Any Given Sunday
The Cape Town chapter of Draft comprised select and seemingly random happenings in visual art, performance, music, poetry and video at apposite sites in and around the metropolis. This covert approach underscored the central intentions of the series: as a gentle and submerged way of foregrounding notions of visibility and invisibility, of acceptance and rejection, in Cape Town’s highly contested municipal and township spaces.
Set against Cape Town’s histories and relevant sites, the interventions contemplated the city's social, economic and political tensions. Questions surrounding hegemony, privilege, identity, subjugation, violation and erasure were highlighted through chance artistic occurrences, processions and ceremonies.
The spontaneous and improvised performances were intended to provoke conversations about structural, institutional and personal prejudices, located within and beyond the de-colonial and neo-colonial projects.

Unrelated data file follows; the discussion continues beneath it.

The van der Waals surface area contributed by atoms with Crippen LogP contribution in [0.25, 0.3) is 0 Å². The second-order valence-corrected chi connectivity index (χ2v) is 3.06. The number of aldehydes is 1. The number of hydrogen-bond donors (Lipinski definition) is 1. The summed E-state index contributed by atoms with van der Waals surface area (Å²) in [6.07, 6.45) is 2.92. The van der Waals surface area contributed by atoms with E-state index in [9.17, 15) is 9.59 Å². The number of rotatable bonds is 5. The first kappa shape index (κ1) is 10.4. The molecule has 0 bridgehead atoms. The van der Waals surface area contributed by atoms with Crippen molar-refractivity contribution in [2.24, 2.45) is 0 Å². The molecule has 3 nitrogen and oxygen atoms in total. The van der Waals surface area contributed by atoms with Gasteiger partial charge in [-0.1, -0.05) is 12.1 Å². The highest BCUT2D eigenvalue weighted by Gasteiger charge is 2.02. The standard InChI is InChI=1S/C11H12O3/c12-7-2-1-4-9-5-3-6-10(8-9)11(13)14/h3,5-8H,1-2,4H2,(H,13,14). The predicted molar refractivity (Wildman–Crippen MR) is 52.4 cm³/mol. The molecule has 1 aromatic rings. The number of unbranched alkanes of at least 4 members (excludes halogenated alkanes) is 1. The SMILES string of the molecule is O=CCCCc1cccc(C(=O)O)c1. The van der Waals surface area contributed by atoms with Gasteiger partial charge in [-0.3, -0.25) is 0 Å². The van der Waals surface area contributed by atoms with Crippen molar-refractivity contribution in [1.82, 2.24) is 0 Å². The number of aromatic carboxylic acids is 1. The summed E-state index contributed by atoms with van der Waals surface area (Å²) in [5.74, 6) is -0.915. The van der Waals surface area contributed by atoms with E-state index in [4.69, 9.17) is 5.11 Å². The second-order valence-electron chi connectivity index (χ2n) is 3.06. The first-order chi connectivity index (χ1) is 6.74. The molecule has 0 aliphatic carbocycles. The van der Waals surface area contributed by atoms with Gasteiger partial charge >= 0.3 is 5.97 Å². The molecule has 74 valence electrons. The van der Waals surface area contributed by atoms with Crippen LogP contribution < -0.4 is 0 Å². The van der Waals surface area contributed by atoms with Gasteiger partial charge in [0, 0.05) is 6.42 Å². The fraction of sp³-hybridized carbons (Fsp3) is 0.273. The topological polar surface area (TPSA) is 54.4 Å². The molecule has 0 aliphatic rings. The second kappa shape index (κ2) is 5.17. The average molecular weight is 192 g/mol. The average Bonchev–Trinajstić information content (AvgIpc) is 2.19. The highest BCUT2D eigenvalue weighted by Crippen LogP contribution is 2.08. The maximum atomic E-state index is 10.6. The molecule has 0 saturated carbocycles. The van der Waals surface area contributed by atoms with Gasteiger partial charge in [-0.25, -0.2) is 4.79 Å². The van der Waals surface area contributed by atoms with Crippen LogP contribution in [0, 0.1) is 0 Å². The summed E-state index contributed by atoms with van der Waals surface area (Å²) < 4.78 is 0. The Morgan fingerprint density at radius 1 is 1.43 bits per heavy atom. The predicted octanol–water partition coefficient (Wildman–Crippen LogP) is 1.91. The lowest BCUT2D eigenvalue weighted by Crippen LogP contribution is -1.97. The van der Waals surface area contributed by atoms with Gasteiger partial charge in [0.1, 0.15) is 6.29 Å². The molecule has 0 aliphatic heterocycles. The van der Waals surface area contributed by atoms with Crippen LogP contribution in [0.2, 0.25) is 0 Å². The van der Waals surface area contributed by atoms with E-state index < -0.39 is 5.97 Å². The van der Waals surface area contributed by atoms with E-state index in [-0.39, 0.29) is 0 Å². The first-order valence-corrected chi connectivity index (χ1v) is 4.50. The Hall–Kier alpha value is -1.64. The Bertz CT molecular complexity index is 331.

While the project was originally inspired by the 2015 student-led protests and their sense of urgency of the present, the artists — via their socially engaged artistic practice — contributed to a dynamic and interactive communal undertaking, which constantly shifted and altered predetermined schemas of art, its institutions, and its expected publics. An array of sites from across the city formed a critical component that was carefully chosen so as to engage in dialogue with the theme of each micro-event. The interventions took place between May and July 2016.